Brief History
British interest in the island began to form in the 1880s and it was spurred by two factors. First of all, there was an increasing concern at growing German commercial development in the Pacific during those years. The Germans had started staking claims along many Pacific islands and seemed to be taking an interest in one of the last unclaimed territories in the region. The second factor was the growing desire of certain Australian settlers to expand their influence and/or protect the island of Australia from other European powers.

It was the combination of these two factors that led to Sir Thomas McIlwraith, the Premier of Queensland, to order the occupation of New Guinea and some adjacent islands, ostensibly to guard the Torres Straits. The British Liberal Government led by Gladstone was reluctant to provoke German sensibilities at a particularly delicate time in European diplomacy and was loathe to take on any further imperial burderns. However, the Victoria police magistrate, Henry Chester, had already landed in Port Moresby and run up the British flag.

The British and various Australian premiers had to undergo some tortuous negotiations as responsibility for the costs of administration had to be sorted out. The Australian position to annex the territory was increased as the British Liberal Party began to come under political pressure over perceived weakness with Imperial affairs as General Gordon underwent his siege in Khartoum, Sudan. The Australian premiers offered to provide much of the financing, but when the Germans claimed the Northern part of island on On 3 November 1884 (Kaiser-Wilhelmsland), this convinced the British to accept the dangers of German encroachment and declare a Protectorate on November 6th, 1884. Of course, the Germans had claimed Kaiser-Wilhelmsland due to the actions of the Victoria government in the first place.

In 1886, the protectorate was added to some outlying islands and declared a colony in its own right. However, the changing political situation in Australia would severely impact on the organisation and running of the colony. In 1901, the Australians achieved Federation and as they were responsible for the majority of the financial burden of British New Guinea, it seemed natural enough to transfer responsibility of the island to Australia. This was formalised in 1905 with the passage of the Papua Act which came into force in 1906. The colony was also renamed Papua Territory.

Over the next decade, tensions between Britain and Germany increased and of course would help lead to the First World War. This was an opportunity for the young Australia to get involved in the conflict on its own doorstep. Australian troops quickly moved into Kaiser-Wilhelmsland and nearby islands. There was a small skirmish on September 11th, 1914 which saw an Australian Naval and Military Expeditionary Force attack a low-power wireless station near Rabaul. By 21 September the isolated German forces all surrendered.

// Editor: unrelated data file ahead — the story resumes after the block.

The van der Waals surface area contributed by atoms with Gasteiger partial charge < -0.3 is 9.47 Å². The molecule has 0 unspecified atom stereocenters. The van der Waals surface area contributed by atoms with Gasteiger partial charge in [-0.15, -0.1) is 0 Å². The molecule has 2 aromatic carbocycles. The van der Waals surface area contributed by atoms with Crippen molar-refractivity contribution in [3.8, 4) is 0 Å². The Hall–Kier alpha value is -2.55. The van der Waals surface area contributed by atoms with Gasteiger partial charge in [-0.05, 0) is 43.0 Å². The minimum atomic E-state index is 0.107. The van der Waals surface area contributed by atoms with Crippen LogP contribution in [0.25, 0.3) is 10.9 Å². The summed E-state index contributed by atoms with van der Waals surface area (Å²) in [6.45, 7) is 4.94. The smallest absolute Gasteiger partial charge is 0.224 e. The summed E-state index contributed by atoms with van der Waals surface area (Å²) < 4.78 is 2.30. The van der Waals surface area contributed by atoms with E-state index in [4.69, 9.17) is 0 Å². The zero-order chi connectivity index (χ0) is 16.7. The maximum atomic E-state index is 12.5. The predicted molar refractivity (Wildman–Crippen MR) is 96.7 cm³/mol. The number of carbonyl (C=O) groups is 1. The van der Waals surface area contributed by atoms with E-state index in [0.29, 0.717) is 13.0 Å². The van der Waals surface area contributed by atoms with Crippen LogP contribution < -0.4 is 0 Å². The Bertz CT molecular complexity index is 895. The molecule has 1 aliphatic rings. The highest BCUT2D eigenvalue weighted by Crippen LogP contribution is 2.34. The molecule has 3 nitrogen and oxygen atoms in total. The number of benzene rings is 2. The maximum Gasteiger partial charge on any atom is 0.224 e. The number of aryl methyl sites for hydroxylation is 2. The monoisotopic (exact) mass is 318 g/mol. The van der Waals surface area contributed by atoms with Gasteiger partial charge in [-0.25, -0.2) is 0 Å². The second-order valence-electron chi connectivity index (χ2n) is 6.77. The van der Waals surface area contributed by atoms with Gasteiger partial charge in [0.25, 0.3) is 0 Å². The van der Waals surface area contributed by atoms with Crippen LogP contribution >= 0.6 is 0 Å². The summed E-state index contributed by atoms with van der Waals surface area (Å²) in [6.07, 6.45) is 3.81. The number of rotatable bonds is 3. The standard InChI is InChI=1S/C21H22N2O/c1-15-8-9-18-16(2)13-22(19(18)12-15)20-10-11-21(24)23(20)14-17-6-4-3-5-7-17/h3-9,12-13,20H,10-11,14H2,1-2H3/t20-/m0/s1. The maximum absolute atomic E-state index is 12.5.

The captured German territory had actually been the more economically developed of the two colonies and this disparity was further heightened with the discovery of gold along the Bulolo River. The authorities in Papua Territory were extremely conservative and did little to encourage investment or economic development.

The island would once again be affected by war as the Japanese spread through the Dutch East Indies to threaten Australia itself. Japanese troops managed to control most of the Western, Dutch controlled, part of the island and to take control of much of the New Guinea Territory. The Southern Papua Territory was shielded somewhat by the Highland mountains and the timely arrival of American troops, ships and aircraft. New Guinea would represent the highwater mark of the Japanese advance.

Once World War Two finished, the League of Nations Mandate was converted to a United Nations one before amalgamating the two territories into the single Territory of Papua and New Guinea in 1949. This was still technically an Australian colony, but the British had retained certain judicial and diplomatic rights and responsibilities.

Self-government was granted on December 1st 1973, and full independence on September 16th 1975. At independence there were attempts in both Bougainville and Papua to secede from the new state. The crisis was avoided only with the introduction of provincial government and devolution of some national powers to these governments.

Imperial Flag
map of British New Guinea
1906 Map of New Guinea
Oceania Map, 1912
New Guinea Territory 1958 Map
Historical britishnewguinea
Images of British New Guinea
National Archive New Guinea Images
Administrators of British New Guinea
1883 - 1975
The BBC's Tales from the Commonwealth explores the legacy of the Empire for Papua New Guinea.
Further Reading
Sir William MacGregor
by R B Joyce

Nowhere Near Greenland
by Barry Weightman

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by Stephen Luscombe